The Nüshu script is used to write a distinct local Chinese variety known as Xiangnan Tuhua that is spoken by the people of the Xiao River and Yongming River region of northern Jiangyong County, Hunan.[7] This dialect, which differs enough from those of other parts of Hunan that there is little mutual intelligibility, is known to its speakers as [tifɯə] "Dong language". It is written only in the Nüshu script.[8] There are differing opinions on the classification of Xiangnan Tuhua, as it has features of several different Chinese varieties. Some scholars classify it under Xiang Chinese or Pinghua and other scholars consider it a hybrid dialect.[7] In addition to speaking Tuhua, most local people in Jiangyong are bilingual in the Hunan dialect of Southwestern Mandarin, which they use for communication with people from outside the area where Tuhua is spoken, as well as for some formal occasions.[7][9] If Hunan Southwestern Mandarin is written, then it is always written using standard Chinese characters and not with the Nüshu script.[9]

Jiangyong County has a mixed population of Han Chinese and Yao people, but Nüshu is used only to write the local Chinese dialect (Xiangnan Tuhua, 湘南土話), and there are no known examples of the script being used to write the local Yao language.[10]


A large number of the Nüshu works were "third day missives" (三朝书; 三朝書; sānzhāoshū). They were cloth bound booklets created by laotong, "sworn sisters" (结拜姊妹; 結拜姊妹; jiébàizǐmèi) and mothers and given to their counterpart "sworn sisters" or daughters upon their marriage. They wrote down songs in Nüshu, which were delivered on the third day after the young woman's marriage. This way, they expressed their hopes for the happiness of the young woman who had left the village to be married and their sorrow for being parted from her.[11]

Other works, including poems and lyrics, were handwoven into belts and straps, or embroidered onto everyday items and clothing.

In Unicode[edit]

Nüshu is included in the Unicode Standard under the name "Nushu" (because Unicode character names, block names, and script names can only use ASCII letters). 396 Nüshu letters were added to the Nushu block as part of Unicode version 10.0 which was released in June 2017. An iteration mark for Nüshu, U+16FE1 𖿡 NUSHU ITERATION MARK, is in the Ideographic Symbols and Punctuation block.[12]

The Unicode block for Nüshu is U+1B170–U+1B2FF:

Official Unicode Consortium code chart (PDF)
  0 1 2 3 4 5 6 7 8 9 A B C D E F
U+1B17x 𛅰 𛅱 𛅲 𛅳 𛅴 𛅵 𛅶 𛅷 𛅸 𛅹 𛅺 𛅻 𛅼 𛅽 𛅾 𛅿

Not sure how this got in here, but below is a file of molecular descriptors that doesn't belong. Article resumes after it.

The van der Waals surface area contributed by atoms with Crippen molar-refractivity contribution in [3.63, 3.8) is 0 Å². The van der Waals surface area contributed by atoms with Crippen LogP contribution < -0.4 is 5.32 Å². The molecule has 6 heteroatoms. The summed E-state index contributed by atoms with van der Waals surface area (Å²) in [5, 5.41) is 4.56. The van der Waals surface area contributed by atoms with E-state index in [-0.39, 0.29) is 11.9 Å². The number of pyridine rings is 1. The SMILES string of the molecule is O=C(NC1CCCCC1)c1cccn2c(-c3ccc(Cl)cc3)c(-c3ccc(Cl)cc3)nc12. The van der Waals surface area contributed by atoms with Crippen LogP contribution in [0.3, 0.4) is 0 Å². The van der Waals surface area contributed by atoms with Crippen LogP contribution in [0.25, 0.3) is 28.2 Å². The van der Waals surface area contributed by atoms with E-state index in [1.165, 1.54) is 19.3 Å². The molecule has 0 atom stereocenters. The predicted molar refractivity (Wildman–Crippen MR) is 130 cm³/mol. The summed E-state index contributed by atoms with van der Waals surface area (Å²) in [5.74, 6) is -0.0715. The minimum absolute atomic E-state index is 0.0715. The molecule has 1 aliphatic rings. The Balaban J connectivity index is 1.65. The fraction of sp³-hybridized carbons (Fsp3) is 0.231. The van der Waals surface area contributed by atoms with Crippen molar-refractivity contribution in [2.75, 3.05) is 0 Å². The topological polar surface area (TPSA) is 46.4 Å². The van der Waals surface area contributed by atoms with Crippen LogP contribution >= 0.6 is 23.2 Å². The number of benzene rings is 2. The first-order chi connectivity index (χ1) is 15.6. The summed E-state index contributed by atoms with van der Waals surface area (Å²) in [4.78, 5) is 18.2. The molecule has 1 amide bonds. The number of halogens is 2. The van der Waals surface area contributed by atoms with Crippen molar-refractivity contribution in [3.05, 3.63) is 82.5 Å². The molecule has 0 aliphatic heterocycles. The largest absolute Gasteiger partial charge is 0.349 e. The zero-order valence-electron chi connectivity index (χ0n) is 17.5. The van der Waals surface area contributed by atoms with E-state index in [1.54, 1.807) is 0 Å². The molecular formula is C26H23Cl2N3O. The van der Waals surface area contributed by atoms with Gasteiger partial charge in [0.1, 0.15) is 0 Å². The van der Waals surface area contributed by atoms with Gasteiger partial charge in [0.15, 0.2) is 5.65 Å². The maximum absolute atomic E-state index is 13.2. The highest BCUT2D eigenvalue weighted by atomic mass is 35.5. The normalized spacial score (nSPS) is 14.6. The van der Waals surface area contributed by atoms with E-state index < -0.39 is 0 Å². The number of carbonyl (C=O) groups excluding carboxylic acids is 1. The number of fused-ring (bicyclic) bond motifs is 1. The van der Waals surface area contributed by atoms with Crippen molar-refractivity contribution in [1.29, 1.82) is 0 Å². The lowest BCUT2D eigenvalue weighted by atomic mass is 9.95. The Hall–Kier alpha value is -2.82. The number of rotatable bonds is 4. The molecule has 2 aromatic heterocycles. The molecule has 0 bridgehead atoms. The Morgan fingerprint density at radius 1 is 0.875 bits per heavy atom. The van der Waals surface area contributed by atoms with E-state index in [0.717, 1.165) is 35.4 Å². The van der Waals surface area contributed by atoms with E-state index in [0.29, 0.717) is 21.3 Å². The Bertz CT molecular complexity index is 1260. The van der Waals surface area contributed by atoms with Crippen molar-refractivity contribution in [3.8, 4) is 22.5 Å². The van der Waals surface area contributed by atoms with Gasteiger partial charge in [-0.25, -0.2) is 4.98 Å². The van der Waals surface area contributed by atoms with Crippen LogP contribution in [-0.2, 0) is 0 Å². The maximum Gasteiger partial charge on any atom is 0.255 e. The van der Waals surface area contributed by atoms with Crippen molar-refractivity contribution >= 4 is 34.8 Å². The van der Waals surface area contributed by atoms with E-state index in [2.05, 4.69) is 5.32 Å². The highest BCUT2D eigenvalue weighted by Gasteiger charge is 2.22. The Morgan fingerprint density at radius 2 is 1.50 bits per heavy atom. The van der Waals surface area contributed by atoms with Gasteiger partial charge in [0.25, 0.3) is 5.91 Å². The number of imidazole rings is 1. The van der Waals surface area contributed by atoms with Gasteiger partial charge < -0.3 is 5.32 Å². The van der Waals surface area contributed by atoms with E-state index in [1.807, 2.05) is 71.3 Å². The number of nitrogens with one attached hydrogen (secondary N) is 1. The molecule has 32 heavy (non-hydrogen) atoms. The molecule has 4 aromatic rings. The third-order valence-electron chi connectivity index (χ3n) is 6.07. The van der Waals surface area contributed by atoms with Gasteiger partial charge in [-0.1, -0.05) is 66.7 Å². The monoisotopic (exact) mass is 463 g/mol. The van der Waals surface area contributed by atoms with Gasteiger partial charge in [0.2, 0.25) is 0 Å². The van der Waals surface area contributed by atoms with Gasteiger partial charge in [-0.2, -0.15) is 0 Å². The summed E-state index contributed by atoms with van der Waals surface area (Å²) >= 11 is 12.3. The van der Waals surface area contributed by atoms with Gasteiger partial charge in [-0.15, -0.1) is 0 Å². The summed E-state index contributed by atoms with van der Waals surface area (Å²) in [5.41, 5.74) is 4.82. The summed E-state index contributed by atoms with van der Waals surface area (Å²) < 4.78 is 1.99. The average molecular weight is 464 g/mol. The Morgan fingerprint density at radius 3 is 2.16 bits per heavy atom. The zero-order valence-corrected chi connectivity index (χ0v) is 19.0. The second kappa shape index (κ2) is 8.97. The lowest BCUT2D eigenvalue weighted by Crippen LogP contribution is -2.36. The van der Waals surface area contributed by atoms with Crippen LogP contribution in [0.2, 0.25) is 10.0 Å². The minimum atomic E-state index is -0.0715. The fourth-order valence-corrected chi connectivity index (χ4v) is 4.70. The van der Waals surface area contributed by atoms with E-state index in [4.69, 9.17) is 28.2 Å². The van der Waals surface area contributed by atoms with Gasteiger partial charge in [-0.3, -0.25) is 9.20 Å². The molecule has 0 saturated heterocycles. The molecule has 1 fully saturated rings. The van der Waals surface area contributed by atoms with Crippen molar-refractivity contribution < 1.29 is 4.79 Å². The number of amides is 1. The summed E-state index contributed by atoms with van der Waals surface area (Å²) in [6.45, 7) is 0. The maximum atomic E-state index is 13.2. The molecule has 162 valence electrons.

U+1B18x 𛆀 𛆁 𛆂 𛆃 𛆄 𛆅 𛆆 𛆇 𛆈 𛆉 𛆊 𛆋 𛆌 𛆍 𛆎 𛆏
U+1B19x 𛆐 𛆑 𛆒 𛆓 𛆔 𛆕 𛆖 𛆗 𛆘 𛆙 𛆚 𛆛 𛆜 𛆝 𛆞 𛆟
U+1B1Ax 𛆠 𛆡 𛆢 𛆣 𛆤 𛆥 𛆦 𛆧 𛆨 𛆩 𛆪 𛆫 𛆬 𛆭 𛆮 𛆯
U+1B1Bx 𛆰 𛆱 𛆲 𛆳 𛆴 𛆵 𛆶 𛆷 𛆸 𛆹 𛆺 𛆻 𛆼 𛆽 𛆾 𛆿
U+1B1Cx 𛇀 𛇁 𛇂 𛇃 𛇄 𛇅 𛇆 𛇇 𛇈 𛇉 𛇊 𛇋 𛇌 𛇍 𛇎 𛇏
U+1B1Dx 𛇐 𛇑 𛇒 𛇓 𛇔 𛇕 𛇖 𛇗 𛇘 𛇙 𛇚 𛇛 𛇜 𛇝 𛇞 𛇟
U+1B1Ex 𛇠 𛇡 𛇢 𛇣 𛇤 𛇥 𛇦 𛇧 𛇨 𛇩 𛇪 𛇫 𛇬 𛇭 𛇮 𛇯
U+1B1Fx 𛇰 𛇱 𛇲 𛇳 𛇴 𛇵 𛇶 𛇷 𛇸 𛇹 𛇺 𛇻 𛇼 𛇽 𛇾 𛇿
U+1B20x 𛈀 𛈁 𛈂 𛈃 𛈄 𛈅 𛈆 𛈇 𛈈 𛈉 𛈊 𛈋 𛈌 𛈍 𛈎 𛈏
U+1B21x 𛈐 𛈑 𛈒 𛈓 𛈔 𛈕 𛈖 𛈗 𛈘 𛈙 𛈚 𛈛 𛈜 𛈝 𛈞 𛈟
U+1B22x 𛈠 𛈡 𛈢 𛈣 𛈤 𛈥 𛈦 𛈧 𛈨 𛈩 𛈪 𛈫 𛈬 𛈭 𛈮 𛈯
U+1B23x 𛈰 𛈱 𛈲 𛈳 𛈴 𛈵 𛈶 𛈷 𛈸 𛈹 𛈺 𛈻 𛈼 𛈽 𛈾 𛈿
U+1B24x 𛉀 𛉁 𛉂 𛉃 𛉄 𛉅 𛉆 𛉇 𛉈 𛉉 𛉊 𛉋 𛉌 𛉍 𛉎 𛉏
U+1B25x 𛉐 𛉑 𛉒 𛉓 𛉔 𛉕 𛉖 𛉗 𛉘 𛉙 𛉚 𛉛 𛉜 𛉝 𛉞 𛉟
U+1B26x 𛉠 𛉡 𛉢 𛉣 𛉤 𛉥 𛉦 𛉧 𛉨 𛉩 𛉪 𛉫 𛉬 𛉭 𛉮 𛉯
U+1B27x 𛉰 𛉱 𛉲 𛉳 𛉴 𛉵 𛉶 𛉷 𛉸 𛉹 𛉺 𛉻 𛉼 𛉽 𛉾 𛉿
U+1B28x 𛊀 𛊁 𛊂 𛊃 𛊄 𛊅 𛊆 𛊇 𛊈 𛊉 𛊊 𛊋 𛊌 𛊍 𛊎 𛊏
U+1B29x 𛊐 𛊑 𛊒 𛊓 𛊔 𛊕 𛊖 𛊗 𛊘 𛊙 𛊚 𛊛 𛊜 𛊝 𛊞 𛊟
U+1B2Ax 𛊠 𛊡 𛊢 𛊣 𛊤 𛊥 𛊦 𛊧 𛊨 𛊩 𛊪 𛊫 𛊬 𛊭 𛊮 𛊯
U+1B2Bx 𛊰 𛊱 𛊲 𛊳 𛊴 𛊵 𛊶 𛊷 𛊸 𛊹 𛊺 𛊻 𛊼 𛊽 𛊾 𛊿
U+1B2Cx 𛋀 𛋁 𛋂 𛋃 𛋄 𛋅 𛋆 𛋇 𛋈 𛋉 𛋊 𛋋 𛋌 𛋍 𛋎 𛋏
U+1B2Dx 𛋐 𛋑 𛋒 𛋓 𛋔 𛋕 𛋖 𛋗 𛋘 𛋙 𛋚 𛋛 𛋜 𛋝 𛋞 𛋟
U+1B2Ex 𛋠 𛋡 𛋢 𛋣 𛋤 𛋥 𛋦 𛋧 𛋨 𛋩 𛋪 𛋫 𛋬 𛋭 𛋮 𛋯
U+1B2Fx 𛋰 𛋱 𛋲 𛋳 𛋴 𛋵 𛋶 𛋷 𛋸 𛋹 𛋺 𛋻
1.^ As of Unicode version 14.0
2.^ Grey areas indicate non-assigned code points

See also[edit]


  1. ^ a b Proposal text, slides), 2007-9-17
  2. ^ a b c Zhao Liming, "The Women's Script of Jiangyong". In Jie Tao, Bijun Zheng, Shirley L. Mow, eds, Holding up half the sky: Chinese women past, present, and future, Feminist Press, 2004, pp. 39–52. ISBN 978-1-55861-465-9
  3. ^ "Last inheritress of China's female-specific languages dies". News.xinhuanet.com. 2004-09-23. Archived from the original on 2012-11-04. Retrieved 2012-10-03.
  4. ^ a b Additional text - Chapter 12, An Introduction to Language and Linguistics, Jeff Connor-Linton and Ralph Fasold, Cambridge University Press, ISBN 978-0-521-84768-1
  5. ^ "Language dies with woman". London: Observer.guardian.co.uk. 2004-09-26. Retrieved 2012-10-03.
  6. ^ Jon Watts (2005-09-22). "Jon Watts, The forbidden tongue, The Guardian 23 September 2005". Guardian. London. Retrieved 2012-10-03.
  7. ^ a b c Zhao 2006, p. 162
  8. ^ Chiang 1995, p. 20
  9. ^ a b Chiang 1995, p. 22
  10. ^ Zhao 2006, p. 247
  11. ^ A language by women, for women, Washington Post, Feb 24, 2004
  12. ^ "Unicode 10.0.0". Unicode Consortium. June 20, 2017. Retrieved June 21, 2017.


  • Zhao, Liming 赵丽明 (2006). Nǚshū yòngzì bǐjiào 女书用字比较 [Comparison of the characters used to write Nüshu] (in Chinese). Zhishi Chanquan Chubanshe. ISBN 978-7-80198-261-2.
  • Chiang, William Wei (1995). We two know the script; we have become good friends. University Press of America. ISBN 978-0-7618-0013-2.
  • Van Esch (2017). Nǚshū (Women’s script). In Rint Sybesma, Wolfgang Behr, Yueguo Gu, Zev Handel, C.-T. James Huang & James Myers (eds.), Encyclopedia of Chinese language and linguistics, vol. III, 262-267. Leiden: Brill.
  • Wilt L. Idema. Heroines of Jiangyong: Chinese Narrative Ballads in Women's Script. (Seattle: University of Washington Press, 2009). ISBN 9780295988412

External links[edit]